(The answer is probably yes, but damn does that fungus farm look amazing!)
Naturalis – To Be Born of Nature
You are all working on your own little map of nature. So, the only interaction that really comes between players is if you manage to snab an available card that you can see that another player needs. After you play a card, you draw a card. There are 4 visible available cards to choose from, or you can take a gamble on drawing the top card of either the resource deck or the scoring deck.
The interesting thing about this process is that even if you take a gamble, the back of the cards always shows you the colour/type of card it is, so you know at least the basic information of what you will be getting. And, interestingly enough, you can play cards with either side facing up, the back of the card will give you a permanent symbol in the centre which you can’t cover-up. This usually gives its own limitations however such as only one symbol on a card or limited corner spaces available to use. It is a welcome little mechanic however as it means you will never not have an option available to you.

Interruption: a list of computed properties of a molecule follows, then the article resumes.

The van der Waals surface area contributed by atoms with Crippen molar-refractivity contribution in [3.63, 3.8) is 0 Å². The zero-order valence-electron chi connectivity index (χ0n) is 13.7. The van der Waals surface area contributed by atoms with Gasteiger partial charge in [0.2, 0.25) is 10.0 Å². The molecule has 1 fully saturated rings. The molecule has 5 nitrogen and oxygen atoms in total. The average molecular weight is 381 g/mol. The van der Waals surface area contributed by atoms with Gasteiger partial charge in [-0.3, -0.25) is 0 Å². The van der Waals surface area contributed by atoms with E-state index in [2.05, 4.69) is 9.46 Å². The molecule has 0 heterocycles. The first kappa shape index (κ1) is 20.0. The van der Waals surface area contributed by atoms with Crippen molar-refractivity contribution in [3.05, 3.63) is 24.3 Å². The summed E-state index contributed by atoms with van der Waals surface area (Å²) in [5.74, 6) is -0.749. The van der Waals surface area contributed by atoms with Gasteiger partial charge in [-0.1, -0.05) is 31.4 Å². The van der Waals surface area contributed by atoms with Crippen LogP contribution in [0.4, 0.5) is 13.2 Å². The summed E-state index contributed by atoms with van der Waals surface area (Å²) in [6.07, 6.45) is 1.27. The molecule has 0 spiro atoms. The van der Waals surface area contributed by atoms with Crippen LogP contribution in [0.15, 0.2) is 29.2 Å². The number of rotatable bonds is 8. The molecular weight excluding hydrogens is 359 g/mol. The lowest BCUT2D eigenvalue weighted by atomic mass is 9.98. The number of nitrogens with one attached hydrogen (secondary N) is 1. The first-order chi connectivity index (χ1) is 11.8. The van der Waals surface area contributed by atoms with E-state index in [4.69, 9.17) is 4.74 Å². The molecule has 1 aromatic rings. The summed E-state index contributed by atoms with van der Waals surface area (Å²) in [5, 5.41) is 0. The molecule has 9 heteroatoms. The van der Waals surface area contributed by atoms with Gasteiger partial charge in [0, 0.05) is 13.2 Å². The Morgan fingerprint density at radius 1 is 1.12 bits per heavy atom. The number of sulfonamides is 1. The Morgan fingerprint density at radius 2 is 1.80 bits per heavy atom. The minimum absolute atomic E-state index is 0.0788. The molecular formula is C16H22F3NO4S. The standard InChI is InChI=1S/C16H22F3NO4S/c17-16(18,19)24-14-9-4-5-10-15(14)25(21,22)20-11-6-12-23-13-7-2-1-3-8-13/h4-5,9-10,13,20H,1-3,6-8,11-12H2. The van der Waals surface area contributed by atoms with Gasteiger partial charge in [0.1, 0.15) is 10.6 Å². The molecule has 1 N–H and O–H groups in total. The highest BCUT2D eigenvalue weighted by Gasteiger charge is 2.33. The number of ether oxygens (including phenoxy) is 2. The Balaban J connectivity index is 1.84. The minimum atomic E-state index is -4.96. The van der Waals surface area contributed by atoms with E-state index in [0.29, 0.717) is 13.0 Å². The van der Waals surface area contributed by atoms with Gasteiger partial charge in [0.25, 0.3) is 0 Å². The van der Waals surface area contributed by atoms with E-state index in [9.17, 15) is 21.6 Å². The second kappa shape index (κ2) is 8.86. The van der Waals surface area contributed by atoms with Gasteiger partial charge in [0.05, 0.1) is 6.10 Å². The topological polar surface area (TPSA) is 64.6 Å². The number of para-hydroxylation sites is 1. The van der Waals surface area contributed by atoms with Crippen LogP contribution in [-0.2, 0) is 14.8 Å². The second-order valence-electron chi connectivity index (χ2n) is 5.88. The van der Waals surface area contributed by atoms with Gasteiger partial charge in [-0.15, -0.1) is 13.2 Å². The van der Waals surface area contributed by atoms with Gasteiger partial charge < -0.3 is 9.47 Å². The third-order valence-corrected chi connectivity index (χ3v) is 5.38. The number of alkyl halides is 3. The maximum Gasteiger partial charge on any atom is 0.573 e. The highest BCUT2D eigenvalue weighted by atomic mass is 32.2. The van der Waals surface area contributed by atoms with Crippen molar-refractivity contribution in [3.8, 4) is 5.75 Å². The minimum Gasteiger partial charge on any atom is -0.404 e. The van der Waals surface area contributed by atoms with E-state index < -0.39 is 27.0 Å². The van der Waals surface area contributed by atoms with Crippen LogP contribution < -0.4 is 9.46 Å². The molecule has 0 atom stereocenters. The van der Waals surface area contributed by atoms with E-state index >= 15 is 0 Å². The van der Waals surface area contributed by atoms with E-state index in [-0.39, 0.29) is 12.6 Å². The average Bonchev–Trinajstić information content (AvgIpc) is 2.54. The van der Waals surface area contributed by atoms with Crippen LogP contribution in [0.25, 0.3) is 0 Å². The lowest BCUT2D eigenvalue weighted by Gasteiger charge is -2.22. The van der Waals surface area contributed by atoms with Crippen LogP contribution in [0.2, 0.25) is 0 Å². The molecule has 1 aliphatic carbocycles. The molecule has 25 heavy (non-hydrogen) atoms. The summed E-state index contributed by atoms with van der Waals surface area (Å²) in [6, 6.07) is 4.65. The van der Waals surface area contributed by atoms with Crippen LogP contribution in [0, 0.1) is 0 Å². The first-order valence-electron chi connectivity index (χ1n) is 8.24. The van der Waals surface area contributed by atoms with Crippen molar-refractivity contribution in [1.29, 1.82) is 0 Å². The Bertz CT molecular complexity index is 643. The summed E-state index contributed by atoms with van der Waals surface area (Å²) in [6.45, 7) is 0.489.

The cards are divided into 4 types, animal, insect, plant, and my personal favourite, fungus. There are also a few additional symbols you will see on the cards occasionally which will be used in some scoring conditions such as inkwells and parchment. Always highlighted in that sweet sweet golden foil.
Codecs – 140.85 for Campbell
I have mentioned a couple of times already about how good this game looks. The pictures I have taken for this review really do not do it justice. Like, seriously. I found it impossible to capture its splendour with my setup, I implore you to check out the pictures on Codex Naturalis’ BGG page for more awkwardly taken shots trying to capture the golden aesthetics. The table presence of Codex Naturalis really is far bigger than you would expect from such a tiny tin. And yes, it comes in a tin. I am aware that a lot of people can be put off by games in a tin, but I think the golden foil artwork on the front works so well on the metallic surface. I do not think it would look the same on a card box. It is also so small that it is hardly intrusive.